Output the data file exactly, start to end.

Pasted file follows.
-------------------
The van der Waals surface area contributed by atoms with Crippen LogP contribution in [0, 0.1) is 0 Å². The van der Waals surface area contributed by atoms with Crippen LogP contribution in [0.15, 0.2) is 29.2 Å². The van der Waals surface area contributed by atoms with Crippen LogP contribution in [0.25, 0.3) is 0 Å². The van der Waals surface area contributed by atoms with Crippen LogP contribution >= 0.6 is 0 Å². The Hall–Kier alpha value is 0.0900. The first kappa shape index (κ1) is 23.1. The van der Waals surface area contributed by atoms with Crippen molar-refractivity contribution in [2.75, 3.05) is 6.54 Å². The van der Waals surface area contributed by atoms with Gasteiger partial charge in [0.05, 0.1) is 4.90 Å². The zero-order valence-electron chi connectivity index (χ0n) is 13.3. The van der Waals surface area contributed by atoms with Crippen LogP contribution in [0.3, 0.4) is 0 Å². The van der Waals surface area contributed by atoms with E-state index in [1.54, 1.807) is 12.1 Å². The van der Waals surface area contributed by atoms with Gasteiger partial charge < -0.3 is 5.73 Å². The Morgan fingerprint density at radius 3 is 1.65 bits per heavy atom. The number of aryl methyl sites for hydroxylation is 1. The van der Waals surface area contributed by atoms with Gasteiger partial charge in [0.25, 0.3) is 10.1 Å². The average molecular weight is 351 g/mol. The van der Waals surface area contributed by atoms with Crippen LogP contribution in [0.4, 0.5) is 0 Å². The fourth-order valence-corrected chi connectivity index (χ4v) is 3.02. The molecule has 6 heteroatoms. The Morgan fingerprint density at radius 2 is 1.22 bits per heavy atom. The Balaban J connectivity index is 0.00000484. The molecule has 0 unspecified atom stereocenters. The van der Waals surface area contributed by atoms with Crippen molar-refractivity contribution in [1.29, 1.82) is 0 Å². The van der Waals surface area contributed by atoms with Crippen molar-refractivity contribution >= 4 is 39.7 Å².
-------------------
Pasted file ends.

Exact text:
The van der Waals surface area contributed by atoms with Crippen LogP contribution in [0, 0.1) is 0 Å². The van der Waals surface area contributed by atoms with Crippen LogP contribution in [0.15, 0.2) is 29.2 Å². The van der Waals surface area contributed by atoms with Crippen LogP contribution in [0.25, 0.3) is 0 Å². The van der Waals surface area contributed by atoms with Crippen LogP contribution >= 0.6 is 0 Å². The Hall–Kier alpha value is 0.0900. The first kappa shape index (κ1) is 23.1. The van der Waals surface area contributed by atoms with Crippen molar-refractivity contribution in [2.75, 3.05) is 6.54 Å². The van der Waals surface area contributed by atoms with Gasteiger partial charge in [0.05, 0.1) is 4.90 Å². The zero-order valence-electron chi connectivity index (χ0n) is 13.3. The van der Waals surface area contributed by atoms with Crippen LogP contribution in [0.3, 0.4) is 0 Å². The van der Waals surface area contributed by atoms with E-state index in [1.54, 1.807) is 12.1 Å². The van der Waals surface area contributed by atoms with Gasteiger partial charge < -0.3 is 5.73 Å². The Morgan fingerprint density at radius 3 is 1.65 bits per heavy atom. The number of aryl methyl sites for hydroxylation is 1. The van der Waals surface area contributed by atoms with Gasteiger partial charge in [0.25, 0.3) is 10.1 Å². The average molecular weight is 351 g/mol. The van der Waals surface area contributed by atoms with Crippen LogP contribution in [0.4, 0.5) is 0 Å². The fourth-order valence-corrected chi connectivity index (χ4v) is 3.02. The molecule has 6 heteroatoms. The Morgan fingerprint density at radius 2 is 1.22 bits per heavy atom. The Balaban J connectivity index is 0.00000484. The molecule has 0 unspecified atom stereocenters. The van der Waals surface area contributed by atoms with Crippen molar-refractivity contribution in [1.29, 1.82) is 0 Å². The van der Waals surface area contributed by atoms with Crippen molar-refractivity contribution >= 4 is 39.7 Å².